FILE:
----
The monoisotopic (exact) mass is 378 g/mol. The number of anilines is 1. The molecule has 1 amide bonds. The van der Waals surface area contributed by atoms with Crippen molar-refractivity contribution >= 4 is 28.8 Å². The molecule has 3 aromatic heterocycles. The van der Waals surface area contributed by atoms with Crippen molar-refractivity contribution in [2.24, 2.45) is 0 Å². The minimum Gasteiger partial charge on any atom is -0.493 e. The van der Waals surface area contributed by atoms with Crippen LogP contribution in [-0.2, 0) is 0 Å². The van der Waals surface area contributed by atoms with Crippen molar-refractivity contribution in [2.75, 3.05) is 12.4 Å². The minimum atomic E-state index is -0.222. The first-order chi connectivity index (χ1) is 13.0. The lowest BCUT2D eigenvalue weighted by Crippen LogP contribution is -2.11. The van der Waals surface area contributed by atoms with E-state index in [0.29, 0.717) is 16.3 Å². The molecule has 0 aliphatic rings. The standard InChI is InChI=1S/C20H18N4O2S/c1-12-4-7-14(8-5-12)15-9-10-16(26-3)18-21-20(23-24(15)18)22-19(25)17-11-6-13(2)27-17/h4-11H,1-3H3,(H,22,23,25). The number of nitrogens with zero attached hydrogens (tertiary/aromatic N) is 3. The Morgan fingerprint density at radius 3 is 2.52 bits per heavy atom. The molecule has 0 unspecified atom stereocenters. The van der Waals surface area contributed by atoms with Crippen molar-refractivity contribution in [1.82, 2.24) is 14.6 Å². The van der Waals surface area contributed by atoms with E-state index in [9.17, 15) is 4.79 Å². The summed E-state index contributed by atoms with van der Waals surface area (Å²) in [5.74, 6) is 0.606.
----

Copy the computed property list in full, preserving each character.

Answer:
The monoisotopic (exact) mass is 378 g/mol. The number of anilines is 1. The molecule has 1 amide bonds. The van der Waals surface area contributed by atoms with Crippen molar-refractivity contribution >= 4 is 28.8 Å². The molecule has 3 aromatic heterocycles. The van der Waals surface area contributed by atoms with Crippen molar-refractivity contribution in [2.24, 2.45) is 0 Å². The minimum Gasteiger partial charge on any atom is -0.493 e. The van der Waals surface area contributed by atoms with Crippen LogP contribution in [-0.2, 0) is 0 Å². The van der Waals surface area contributed by atoms with Crippen molar-refractivity contribution in [2.75, 3.05) is 12.4 Å². The minimum atomic E-state index is -0.222. The first-order chi connectivity index (χ1) is 13.0. The lowest BCUT2D eigenvalue weighted by Crippen LogP contribution is -2.11. The van der Waals surface area contributed by atoms with E-state index in [0.29, 0.717) is 16.3 Å². The molecule has 0 aliphatic rings. The standard InChI is InChI=1S/C20H18N4O2S/c1-12-4-7-14(8-5-12)15-9-10-16(26-3)18-21-20(23-24(15)18)22-19(25)17-11-6-13(2)27-17/h4-11H,1-3H3,(H,22,23,25). The number of nitrogens with zero attached hydrogens (tertiary/aromatic N) is 3. The Morgan fingerprint density at radius 3 is 2.52 bits per heavy atom. The molecule has 0 unspecified atom stereocenters. The van der Waals surface area contributed by atoms with Crippen molar-refractivity contribution in [1.82, 2.24) is 14.6 Å². The van der Waals surface area contributed by atoms with E-state index in [9.17, 15) is 4.79 Å². The summed E-state index contributed by atoms with van der Waals surface area (Å²) in [5.74, 6) is 0.606.